#3 – Al Corniche
The following morning, after a breakfast in which I sampled a local foodstuff appropriately called “foul”, I set out to examine the new city.
The journey takes me, on foot, around West Bay. A comfortable promenade, known as Al Corniche, hugs the coastline, where locals stroll in the cool of the evening. Right now, it’s not evening, and neither is it cool. It leads all the way from Souk Watif to the new city, where impossible sky-scrapers of bizarre aspect rise improbably. It doesn’t look that far, I tell myself.
Of course, I’m wrong about that. It’s a long way, but pleasant enough, if one can take the heat. As the morning deepens, the temperature rises. Here, the government has thought to provide charging stations for mobile phones, an unaccustomed and welcome innovation. If that’s not to your taste, fishing also appears acceptable.
Half-way along, I note a monument to the upcoming Qatar Football World Cup. Perhaps it’s a monument to corruption. Only time will tell.
I’m hoping that these strange buildings, so odd from afar, are equally impressive up close. Alas, like everything the world over, this is not to be. By the time I find myself under the giant pickle, it looks tired and worn. There are workmen languidly repairing something at the base, a cheap general store hawks its trade nearby. There are endless security systems.
By this time, I’m thirsty, make no mistake, and the new city has lost some of its attraction. In truth, it’s more or less like any other city. Sure, these are some architectural wonders, but here at ground level, Doha isn’t unique. Workers with downcast eyes wander soullessly between offices and coffee shops. Shopping malls provide shallow attraction for the well-dressed.
By now I’m sweating profusely, and I’m after more than Levi’s. I want a beer.
#4 – International Hotels
As a Muslim country, alcohol is not permitted. In my opinion, this is cruel in a country so hot and dry, but there it is.
This is not to say that beer cannot be had, if only one knows where to look, and I’ll tell you where. Five-star, international hotels. The Hilton. Intercontinental. You get the idea.
Unfortunately, these places aren’t quite so easy to find as you’d expect. I walked for hours, or so it seemed.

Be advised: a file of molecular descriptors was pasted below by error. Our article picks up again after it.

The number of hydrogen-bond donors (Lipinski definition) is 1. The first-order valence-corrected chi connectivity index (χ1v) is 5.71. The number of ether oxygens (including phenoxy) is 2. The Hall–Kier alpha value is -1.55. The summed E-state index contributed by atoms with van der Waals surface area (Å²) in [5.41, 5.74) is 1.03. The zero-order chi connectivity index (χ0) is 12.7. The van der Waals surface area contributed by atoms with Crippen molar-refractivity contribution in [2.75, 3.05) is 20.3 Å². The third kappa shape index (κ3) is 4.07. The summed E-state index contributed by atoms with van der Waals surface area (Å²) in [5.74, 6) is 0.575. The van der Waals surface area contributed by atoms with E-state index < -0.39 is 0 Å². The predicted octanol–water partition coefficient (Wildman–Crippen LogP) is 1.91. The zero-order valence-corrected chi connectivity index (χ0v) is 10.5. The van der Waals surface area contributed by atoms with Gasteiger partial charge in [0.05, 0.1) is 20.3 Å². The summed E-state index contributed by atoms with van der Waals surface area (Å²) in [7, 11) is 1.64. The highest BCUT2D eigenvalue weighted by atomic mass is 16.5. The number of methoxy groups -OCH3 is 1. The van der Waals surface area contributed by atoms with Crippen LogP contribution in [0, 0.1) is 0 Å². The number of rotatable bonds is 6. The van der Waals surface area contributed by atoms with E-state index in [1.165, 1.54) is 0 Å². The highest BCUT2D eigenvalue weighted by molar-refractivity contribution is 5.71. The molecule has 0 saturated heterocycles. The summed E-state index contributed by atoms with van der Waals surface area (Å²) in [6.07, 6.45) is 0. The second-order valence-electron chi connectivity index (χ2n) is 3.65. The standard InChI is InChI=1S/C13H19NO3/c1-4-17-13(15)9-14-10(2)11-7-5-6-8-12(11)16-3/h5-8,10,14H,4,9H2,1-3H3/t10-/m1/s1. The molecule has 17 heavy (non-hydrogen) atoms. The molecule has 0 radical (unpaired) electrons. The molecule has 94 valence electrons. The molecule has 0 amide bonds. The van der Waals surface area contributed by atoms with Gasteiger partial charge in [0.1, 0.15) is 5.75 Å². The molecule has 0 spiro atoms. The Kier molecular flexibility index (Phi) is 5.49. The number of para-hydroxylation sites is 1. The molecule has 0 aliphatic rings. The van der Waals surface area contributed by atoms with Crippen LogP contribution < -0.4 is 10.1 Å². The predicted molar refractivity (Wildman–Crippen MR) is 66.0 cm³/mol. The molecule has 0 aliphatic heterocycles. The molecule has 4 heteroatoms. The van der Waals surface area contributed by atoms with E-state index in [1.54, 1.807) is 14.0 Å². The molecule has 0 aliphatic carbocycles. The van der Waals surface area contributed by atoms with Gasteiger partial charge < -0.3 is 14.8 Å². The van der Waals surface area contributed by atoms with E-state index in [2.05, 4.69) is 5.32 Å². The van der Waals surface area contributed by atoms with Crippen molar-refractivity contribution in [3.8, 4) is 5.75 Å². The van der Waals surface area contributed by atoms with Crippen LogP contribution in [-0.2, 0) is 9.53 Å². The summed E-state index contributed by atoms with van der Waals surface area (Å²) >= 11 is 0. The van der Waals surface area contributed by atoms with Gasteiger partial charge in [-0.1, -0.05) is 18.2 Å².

I finally found the Intercontinental, and the lobby was less grand than I was expecting, probably because a large portion is taken up by the metal detector and security systems.
I’m still keen for that beer, as long as it’s icy cold. My feet are sore and I need to pee. I’ve been drinking warm water for kilometres.
Unfortunately, the location of the promised land (the bar) is far from well advertised. I presume it’s on a high level, of course, with a view over the gulf, but I can’t even reach the lift. A second wave of security bars my way, ironically, to the bar. I’m not a hotel guest, so I have no automatic right to enter.
I have an awful thought – what if it isn’t even open yet? After all, it’s only 1030am, and my need for liquid sustenance comes down to a combination of heat, jet-lag and foot-soreness. Otherwise, I promise, I wouldn’t start drinking at this hour.
I have a guide-book and I undertake an inspection. Crushingly I find out that the earliest opener is noon, 90 mins away. There must be a lobby lounge though, and I might be able to take a leak and have a cold glass of water, but even that proves difficult.
The concierge directs me through a small maze to a nasty hole with the desired designation. With resignation I ask for the bathroom, and I’m given further directions. This also proves to be a fool’s errand, and while wandering aimlessly I’m accosted by a security guard, who gives a different set of co-ordinates altogether, which, alas, proves misguided as well.
These hotels have a reputation. At night, they say, things start happening, and I have no reason to doubt this. Just don’t turn up mid-morning, as I did, and expect a coldie. You’ll be disappointed.
I’ve had enough, and walk out, beerless. I want one of those glorious turquoise taxis back to my hotel now, but they seem thin on the ground. I’m walking against the flow of traffic, and they don’t stop, but I’m able to navigate my way back to Al Corniche using the pickle as a beacon. On the way I come across a mall, where I can empty the bladder and buy some water, but even this feels daunting, like I’m being watched and judged.
Here’s the thing. I don’t think Qatar does tourism well.
That’s not to say the place is unfriendly. It isn’t, at all. The waiters and staff at the hotels are incredibly helpful, much more than you would expect in Australia. They’re almost too good, constantly hovering like a ghost over your shoulder, asking whether you would like another coffee or whether they can rub your shoulders.
It’s just that there aren’t many tourists here. A pasty white guy carrying a backpack and a camera is obviously an oddity, and the place just isn’t set up to be dumbed down for newbies like me. People are expected to know how and what to order, where they can and can’t go, and how to respect the national faith of Islam.
After I’m partially hydrated, I head back along Al Corniche. The traffic is abominable, and the traffic lights seemingly interminable. Though footsore, I complete the walk. There is one more thing I need to see before I leave: The Museum of Islamic Art.
(Next week – #5 – The MIA – Parting thoughts)